By the way, this little separatist group didn't believe... I was in the really closed, exclusive Plymouth Brethren who really feared being exposed to bad doctrine by other Christian groups. So as a result, none of us ever went to a Christian school of any type. We weren't allowed to participate in Youth for Christ or any of these kinds of things. This was excessive, believe me. But as a result, we went to these public schools and we learned how to be a Christian in a public environment like that. So all of the people who were headed for college from my Oakland church, we either went to Cal or Stanford. If you were a poor like me, you went to Cal. If you had money, you went to Stanford. So there weren't many at Stanford. But anyway, so I automatically went there.

David Gill:
Well, when I went to Cal for the first time, I had to get serious about studying. In high school, I was interested in football and chasing my girlfriend, who's now been my wife for 54 years. So that was a good move. But still, I didn't think that much about what I was studying in high school. But at Berkeley, I started really thinking, okay, what should I study? And then I began thinking, what's the difference that Christ would make? And I was a history major by the time I was a junior and I was 20 years old. And I started thinking, in my history studies here at Cal, we have some of the greatest historians and Pulitzer Prize winners in the country, but they never talk about God. And they don't even like to talk about religion as any kind of causal or influential factor in history, including in a course I took on the Reformation, which was explained in economic and political terms.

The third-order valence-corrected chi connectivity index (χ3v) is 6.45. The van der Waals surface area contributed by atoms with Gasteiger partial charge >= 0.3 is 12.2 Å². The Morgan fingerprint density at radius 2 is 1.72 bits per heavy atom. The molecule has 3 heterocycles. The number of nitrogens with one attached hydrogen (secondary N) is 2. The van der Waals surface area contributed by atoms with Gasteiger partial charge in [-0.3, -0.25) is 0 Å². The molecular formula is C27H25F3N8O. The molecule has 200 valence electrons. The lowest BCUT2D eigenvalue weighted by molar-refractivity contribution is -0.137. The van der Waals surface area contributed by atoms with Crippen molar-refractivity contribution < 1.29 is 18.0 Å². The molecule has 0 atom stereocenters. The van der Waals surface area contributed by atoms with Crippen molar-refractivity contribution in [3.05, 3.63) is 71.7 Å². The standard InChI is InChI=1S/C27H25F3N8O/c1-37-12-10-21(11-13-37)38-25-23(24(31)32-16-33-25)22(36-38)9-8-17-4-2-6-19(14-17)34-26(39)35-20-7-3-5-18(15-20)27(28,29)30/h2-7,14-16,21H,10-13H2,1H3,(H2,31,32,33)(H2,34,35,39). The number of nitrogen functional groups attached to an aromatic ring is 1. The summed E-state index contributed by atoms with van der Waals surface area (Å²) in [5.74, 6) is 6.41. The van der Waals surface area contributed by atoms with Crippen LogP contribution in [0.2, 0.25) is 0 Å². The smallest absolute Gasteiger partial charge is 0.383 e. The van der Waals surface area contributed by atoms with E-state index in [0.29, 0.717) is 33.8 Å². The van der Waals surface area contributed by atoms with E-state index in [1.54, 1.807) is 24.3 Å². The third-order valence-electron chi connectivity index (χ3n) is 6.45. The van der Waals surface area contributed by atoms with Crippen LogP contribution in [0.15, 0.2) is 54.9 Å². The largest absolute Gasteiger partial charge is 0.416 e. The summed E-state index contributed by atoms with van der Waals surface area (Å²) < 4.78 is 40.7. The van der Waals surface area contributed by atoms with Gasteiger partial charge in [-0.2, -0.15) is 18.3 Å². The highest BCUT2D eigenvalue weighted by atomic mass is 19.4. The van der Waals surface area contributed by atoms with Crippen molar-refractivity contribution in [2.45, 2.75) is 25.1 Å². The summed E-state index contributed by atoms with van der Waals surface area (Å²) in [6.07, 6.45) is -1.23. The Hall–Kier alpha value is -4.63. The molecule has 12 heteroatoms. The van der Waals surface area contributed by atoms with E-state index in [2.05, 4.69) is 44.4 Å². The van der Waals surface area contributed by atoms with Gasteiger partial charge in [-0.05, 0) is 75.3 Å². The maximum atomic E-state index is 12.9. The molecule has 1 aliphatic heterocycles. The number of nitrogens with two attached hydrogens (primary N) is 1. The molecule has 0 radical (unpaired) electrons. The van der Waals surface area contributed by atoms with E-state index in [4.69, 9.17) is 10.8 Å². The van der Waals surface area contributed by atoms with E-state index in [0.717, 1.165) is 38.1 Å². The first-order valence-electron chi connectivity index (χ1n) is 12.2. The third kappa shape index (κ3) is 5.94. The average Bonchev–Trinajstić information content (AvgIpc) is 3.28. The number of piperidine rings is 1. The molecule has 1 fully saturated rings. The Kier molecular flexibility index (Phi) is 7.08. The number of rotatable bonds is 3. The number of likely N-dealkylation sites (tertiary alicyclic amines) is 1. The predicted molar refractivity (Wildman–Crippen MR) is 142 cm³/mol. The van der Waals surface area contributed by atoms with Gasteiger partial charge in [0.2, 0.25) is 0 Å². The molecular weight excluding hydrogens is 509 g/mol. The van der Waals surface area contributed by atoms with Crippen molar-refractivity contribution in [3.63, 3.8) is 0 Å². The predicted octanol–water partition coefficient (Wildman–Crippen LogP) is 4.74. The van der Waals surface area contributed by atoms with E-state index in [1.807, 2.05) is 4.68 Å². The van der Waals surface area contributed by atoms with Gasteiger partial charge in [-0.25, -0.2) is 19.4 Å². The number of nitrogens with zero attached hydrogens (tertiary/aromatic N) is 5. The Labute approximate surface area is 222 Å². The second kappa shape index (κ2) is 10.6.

David Gill:
So meanwhile, then, I'm going to church. And in my personal life, we're praying, "Oh God, would you be present? Would you help us with this Vietnam War and with civil rights," and other things that were crazy going on at those times. We were saying, "God, would you intervene? Would you have an influence?" So here I am in my personal life believing in a God who cares about history, and then professionally, vocationally, I'm studying with people who don't think that's anything. So that was really the trigger for me, Bill, was to try to figure out, "How should I think about God and history?" So eventually, it led, right after to Cal, to a master's degree program at San Francisco. My thesis was called: The Problem of God's Role in Human History. And I wrote that for a secular three member master's thesis committee over there. And so that really fired me up. I was thinking, we can bring these subjects up in the academy.

David Gill:
And then I also was going to be a public school teacher, a high school teacher was my dream, and so I studied the teaching classes and got my credential. But nobody ever talked about Jesus as a teacher, or Paul or any of these other people. And so what can I learn about being a great teacher from Scripture? And then how does that work out in a public school setting? I'm not going to be an evangelist per se, I'm going to be a teacher, and I want to respect all that. So it was those integrative questions. And then try to figure out, where can I get help? I looked at seminary catalogs from Dallas to Fuller to everybody else. Nobody had courses on how to think about history, or even how to think about work or think about study. So that just became a lifetime pilgrimage of mine.